I went into 2011 with some very high expectations. I knew Portal 2 was coming out, as was Gears of War 3, and Uncharted 3, and Mass Effect 3 and, and Modern Warfare 3, and Skyrim. Oh I could go on. It was the most excited I had been, as a gamer, since 2007. Now, with two weeks left in 2011, I have to say that it was a phenomenal year for video games; however, I can’t help but feel fatigued. 2011 was a strange year. It absolutely had the highest number of quality, critically praised games, and genuinely great games, but my problem with this year is that virtually every game released was a sequel. Don’t get me wrong, sequels are fantastic. Sequels are what the industry thrives on. Sequels have provided some of the very best games of all time, but now, thanks mainly to the aging consoles; the sequels were dramatically less exciting. I think the biggest problem with this year was that basically every sequel that was released was the third in the series. This meant that almost every game I played this year, I had essentially played before at least once, but most likely twice. This year showed me, in plain language, that it is time for the next generation. Developers have gotten stuck in a cycle of doing what makes them money because genuine innovation is extraordinarily difficult now with such old technology. The first person shooter took hold of this generation long ago and has not let up. While almost ever sequel this year ranged from good to great, few of them felt as exciting as their predecessors.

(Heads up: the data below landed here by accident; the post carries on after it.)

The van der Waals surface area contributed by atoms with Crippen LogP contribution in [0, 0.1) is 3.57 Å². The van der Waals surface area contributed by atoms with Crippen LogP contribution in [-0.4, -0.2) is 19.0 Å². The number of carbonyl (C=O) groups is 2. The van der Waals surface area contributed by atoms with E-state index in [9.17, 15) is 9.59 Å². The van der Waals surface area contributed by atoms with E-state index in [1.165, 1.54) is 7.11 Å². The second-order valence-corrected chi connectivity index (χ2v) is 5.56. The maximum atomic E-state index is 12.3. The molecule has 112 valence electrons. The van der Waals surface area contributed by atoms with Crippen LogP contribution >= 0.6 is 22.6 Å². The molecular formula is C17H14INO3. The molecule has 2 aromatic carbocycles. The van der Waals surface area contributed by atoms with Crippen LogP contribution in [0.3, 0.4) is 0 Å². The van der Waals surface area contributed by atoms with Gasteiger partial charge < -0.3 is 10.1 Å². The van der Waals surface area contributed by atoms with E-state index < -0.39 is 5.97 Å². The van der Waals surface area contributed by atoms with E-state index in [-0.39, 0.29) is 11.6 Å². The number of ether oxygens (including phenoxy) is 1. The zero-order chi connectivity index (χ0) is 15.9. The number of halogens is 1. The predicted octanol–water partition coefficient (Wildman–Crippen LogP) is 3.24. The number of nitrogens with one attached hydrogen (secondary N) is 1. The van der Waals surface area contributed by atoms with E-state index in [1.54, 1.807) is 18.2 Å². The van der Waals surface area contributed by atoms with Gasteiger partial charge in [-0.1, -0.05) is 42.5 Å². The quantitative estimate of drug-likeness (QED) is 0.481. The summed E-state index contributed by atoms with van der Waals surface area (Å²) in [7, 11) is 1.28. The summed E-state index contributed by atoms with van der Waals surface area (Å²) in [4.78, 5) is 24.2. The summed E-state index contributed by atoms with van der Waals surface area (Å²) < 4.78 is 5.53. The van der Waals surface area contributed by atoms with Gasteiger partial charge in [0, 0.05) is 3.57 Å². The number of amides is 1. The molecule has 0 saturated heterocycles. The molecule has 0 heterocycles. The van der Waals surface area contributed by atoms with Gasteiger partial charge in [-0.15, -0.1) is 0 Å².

That being said, there were some genuinely amazing games. Games that, I think, will stand out for years to come as some of the best around. Most of the surprises this year came from games that thought far outside the box or reinvented an aging franchise in ways that would have sounded crazy two years ago. I still stand by 2007 as the best year in gaming, with the launch of so many new IP’s including Mass Effect, and Bioshock, along with some of the most important and innovative sequels of all time, with Halo 3, CoD 4, and The Orange Box, 2007 will probably remain untouched, but I think 2011 stands out as the second best year in games to date, despite some feelings of fatigue.